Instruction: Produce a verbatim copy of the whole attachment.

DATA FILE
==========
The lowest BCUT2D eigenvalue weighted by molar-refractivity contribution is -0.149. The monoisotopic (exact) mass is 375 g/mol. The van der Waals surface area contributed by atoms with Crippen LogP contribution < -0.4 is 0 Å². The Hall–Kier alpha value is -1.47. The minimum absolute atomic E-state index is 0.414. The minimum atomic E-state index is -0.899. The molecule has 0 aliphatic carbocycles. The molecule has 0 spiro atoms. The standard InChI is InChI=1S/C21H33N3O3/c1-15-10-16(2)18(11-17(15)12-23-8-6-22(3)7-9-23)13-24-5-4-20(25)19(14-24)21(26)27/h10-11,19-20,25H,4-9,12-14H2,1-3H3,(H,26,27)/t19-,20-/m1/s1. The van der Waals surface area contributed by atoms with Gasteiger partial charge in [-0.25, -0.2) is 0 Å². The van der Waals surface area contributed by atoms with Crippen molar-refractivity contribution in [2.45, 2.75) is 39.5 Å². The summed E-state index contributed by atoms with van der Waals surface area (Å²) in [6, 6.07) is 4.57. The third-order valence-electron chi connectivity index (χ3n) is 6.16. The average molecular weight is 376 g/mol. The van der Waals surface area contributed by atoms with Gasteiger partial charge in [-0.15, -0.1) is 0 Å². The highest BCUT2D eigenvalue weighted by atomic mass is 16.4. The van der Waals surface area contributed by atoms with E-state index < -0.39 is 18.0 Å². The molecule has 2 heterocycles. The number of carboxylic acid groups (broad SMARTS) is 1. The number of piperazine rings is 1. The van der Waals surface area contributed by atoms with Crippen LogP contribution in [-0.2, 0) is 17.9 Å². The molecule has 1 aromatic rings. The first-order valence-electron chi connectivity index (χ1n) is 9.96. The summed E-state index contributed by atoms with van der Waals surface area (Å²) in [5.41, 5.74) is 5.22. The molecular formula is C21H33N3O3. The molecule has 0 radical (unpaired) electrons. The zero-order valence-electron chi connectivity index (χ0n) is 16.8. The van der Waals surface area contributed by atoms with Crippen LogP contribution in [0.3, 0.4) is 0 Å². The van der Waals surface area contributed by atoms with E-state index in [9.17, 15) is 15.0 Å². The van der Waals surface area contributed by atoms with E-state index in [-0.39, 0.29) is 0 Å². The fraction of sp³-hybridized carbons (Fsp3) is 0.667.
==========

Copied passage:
The lowest BCUT2D eigenvalue weighted by molar-refractivity contribution is -0.149. The monoisotopic (exact) mass is 375 g/mol. The van der Waals surface area contributed by atoms with Crippen LogP contribution < -0.4 is 0 Å². The Hall–Kier alpha value is -1.47. The minimum absolute atomic E-state index is 0.414. The minimum atomic E-state index is -0.899. The molecule has 0 aliphatic carbocycles. The molecule has 0 spiro atoms. The standard InChI is InChI=1S/C21H33N3O3/c1-15-10-16(2)18(11-17(15)12-23-8-6-22(3)7-9-23)13-24-5-4-20(25)19(14-24)21(26)27/h10-11,19-20,25H,4-9,12-14H2,1-3H3,(H,26,27)/t19-,20-/m1/s1. The van der Waals surface area contributed by atoms with Gasteiger partial charge in [-0.25, -0.2) is 0 Å². The van der Waals surface area contributed by atoms with Crippen molar-refractivity contribution in [2.45, 2.75) is 39.5 Å². The summed E-state index contributed by atoms with van der Waals surface area (Å²) in [6, 6.07) is 4.57. The third-order valence-electron chi connectivity index (χ3n) is 6.16. The average molecular weight is 376 g/mol. The van der Waals surface area contributed by atoms with Gasteiger partial charge in [-0.15, -0.1) is 0 Å². The highest BCUT2D eigenvalue weighted by atomic mass is 16.4. The van der Waals surface area contributed by atoms with E-state index < -0.39 is 18.0 Å². The molecule has 2 heterocycles. The number of carboxylic acid groups (broad SMARTS) is 1. The number of piperazine rings is 1. The van der Waals surface area contributed by atoms with Crippen LogP contribution in [-0.2, 0) is 17.9 Å². The molecule has 1 aromatic rings. The first-order valence-electron chi connectivity index (χ1n) is 9.96. The summed E-state index contributed by atoms with van der Waals surface area (Å²) in [5.41, 5.74) is 5.22. The molecular formula is C21H33N3O3. The molecule has 0 radical (unpaired) electrons. The zero-order valence-electron chi connectivity index (χ0n) is 16.8. The van der Waals surface area contributed by atoms with Crippen LogP contribution in [0.3, 0.4) is 0 Å². The van der Waals surface area contributed by atoms with E-state index in [9.17, 15) is 15.0 Å². The van der Waals surface area contributed by atoms with E-state index in [-0.39, 0.29) is 0 Å². The fraction of sp³-hybridized carbons (Fsp3) is 0.667.